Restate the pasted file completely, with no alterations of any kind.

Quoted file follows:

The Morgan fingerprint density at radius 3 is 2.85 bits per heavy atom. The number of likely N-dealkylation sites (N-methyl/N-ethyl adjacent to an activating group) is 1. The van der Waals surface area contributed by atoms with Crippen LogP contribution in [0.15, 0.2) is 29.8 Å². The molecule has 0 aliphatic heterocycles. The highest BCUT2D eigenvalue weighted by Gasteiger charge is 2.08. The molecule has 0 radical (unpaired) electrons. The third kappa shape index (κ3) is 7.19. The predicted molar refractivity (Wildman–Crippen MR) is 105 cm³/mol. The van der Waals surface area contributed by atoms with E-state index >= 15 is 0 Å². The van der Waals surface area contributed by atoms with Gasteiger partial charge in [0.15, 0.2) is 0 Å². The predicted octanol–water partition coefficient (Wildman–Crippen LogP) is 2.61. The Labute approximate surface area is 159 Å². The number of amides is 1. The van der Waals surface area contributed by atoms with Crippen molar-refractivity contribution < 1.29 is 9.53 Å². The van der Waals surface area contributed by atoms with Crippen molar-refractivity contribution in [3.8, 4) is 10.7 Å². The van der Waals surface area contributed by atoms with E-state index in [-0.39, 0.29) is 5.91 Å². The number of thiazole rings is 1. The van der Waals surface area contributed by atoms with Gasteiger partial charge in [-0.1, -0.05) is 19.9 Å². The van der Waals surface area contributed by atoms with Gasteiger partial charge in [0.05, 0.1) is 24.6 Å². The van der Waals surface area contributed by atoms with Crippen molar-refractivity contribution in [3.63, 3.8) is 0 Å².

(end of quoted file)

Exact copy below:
The Morgan fingerprint density at radius 3 is 2.85 bits per heavy atom. The number of likely N-dealkylation sites (N-methyl/N-ethyl adjacent to an activating group) is 1. The van der Waals surface area contributed by atoms with Crippen LogP contribution in [0.15, 0.2) is 29.8 Å². The molecule has 0 aliphatic heterocycles. The highest BCUT2D eigenvalue weighted by Gasteiger charge is 2.08. The molecule has 0 radical (unpaired) electrons. The third kappa shape index (κ3) is 7.19. The predicted molar refractivity (Wildman–Crippen MR) is 105 cm³/mol. The van der Waals surface area contributed by atoms with E-state index >= 15 is 0 Å². The van der Waals surface area contributed by atoms with Gasteiger partial charge in [0.15, 0.2) is 0 Å². The predicted octanol–water partition coefficient (Wildman–Crippen LogP) is 2.61. The Labute approximate surface area is 159 Å². The number of amides is 1. The van der Waals surface area contributed by atoms with Crippen molar-refractivity contribution < 1.29 is 9.53 Å². The van der Waals surface area contributed by atoms with Crippen molar-refractivity contribution in [3.8, 4) is 10.7 Å². The van der Waals surface area contributed by atoms with E-state index in [-0.39, 0.29) is 5.91 Å². The number of thiazole rings is 1. The van der Waals surface area contributed by atoms with Gasteiger partial charge in [-0.1, -0.05) is 19.9 Å². The van der Waals surface area contributed by atoms with Gasteiger partial charge in [0.05, 0.1) is 24.6 Å². The van der Waals surface area contributed by atoms with Crippen molar-refractivity contribution in [3.63, 3.8) is 0 Å².